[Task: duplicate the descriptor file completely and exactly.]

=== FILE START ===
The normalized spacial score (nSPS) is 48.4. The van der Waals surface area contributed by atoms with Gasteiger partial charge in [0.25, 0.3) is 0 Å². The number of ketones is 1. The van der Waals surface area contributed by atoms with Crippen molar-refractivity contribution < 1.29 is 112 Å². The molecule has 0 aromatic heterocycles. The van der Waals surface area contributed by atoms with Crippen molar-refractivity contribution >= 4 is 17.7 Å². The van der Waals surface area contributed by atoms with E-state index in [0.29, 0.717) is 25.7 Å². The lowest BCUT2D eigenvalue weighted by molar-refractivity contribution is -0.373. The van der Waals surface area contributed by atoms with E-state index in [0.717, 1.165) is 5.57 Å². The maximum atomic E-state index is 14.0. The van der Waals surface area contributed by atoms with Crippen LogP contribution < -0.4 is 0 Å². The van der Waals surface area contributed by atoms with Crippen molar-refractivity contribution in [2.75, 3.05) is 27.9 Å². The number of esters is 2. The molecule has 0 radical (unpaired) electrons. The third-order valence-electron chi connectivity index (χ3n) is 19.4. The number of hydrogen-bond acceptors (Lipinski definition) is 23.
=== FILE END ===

The normalized spacial score (nSPS) is 48.4. The van der Waals surface area contributed by atoms with Gasteiger partial charge in [0.25, 0.3) is 0 Å². The number of ketones is 1. The van der Waals surface area contributed by atoms with Crippen molar-refractivity contribution < 1.29 is 112 Å². The molecule has 0 aromatic heterocycles. The van der Waals surface area contributed by atoms with Crippen molar-refractivity contribution >= 4 is 17.7 Å². The van der Waals surface area contributed by atoms with E-state index in [0.29, 0.717) is 25.7 Å². The lowest BCUT2D eigenvalue weighted by molar-refractivity contribution is -0.373. The van der Waals surface area contributed by atoms with E-state index in [0.717, 1.165) is 5.57 Å². The maximum atomic E-state index is 14.0. The van der Waals surface area contributed by atoms with Crippen LogP contribution < -0.4 is 0 Å². The van der Waals surface area contributed by atoms with Crippen molar-refractivity contribution in [2.75, 3.05) is 27.9 Å². The number of esters is 2. The molecule has 0 radical (unpaired) electrons. The third-order valence-electron chi connectivity index (χ3n) is 19.4. The number of hydrogen-bond acceptors (Lipinski definition) is 23.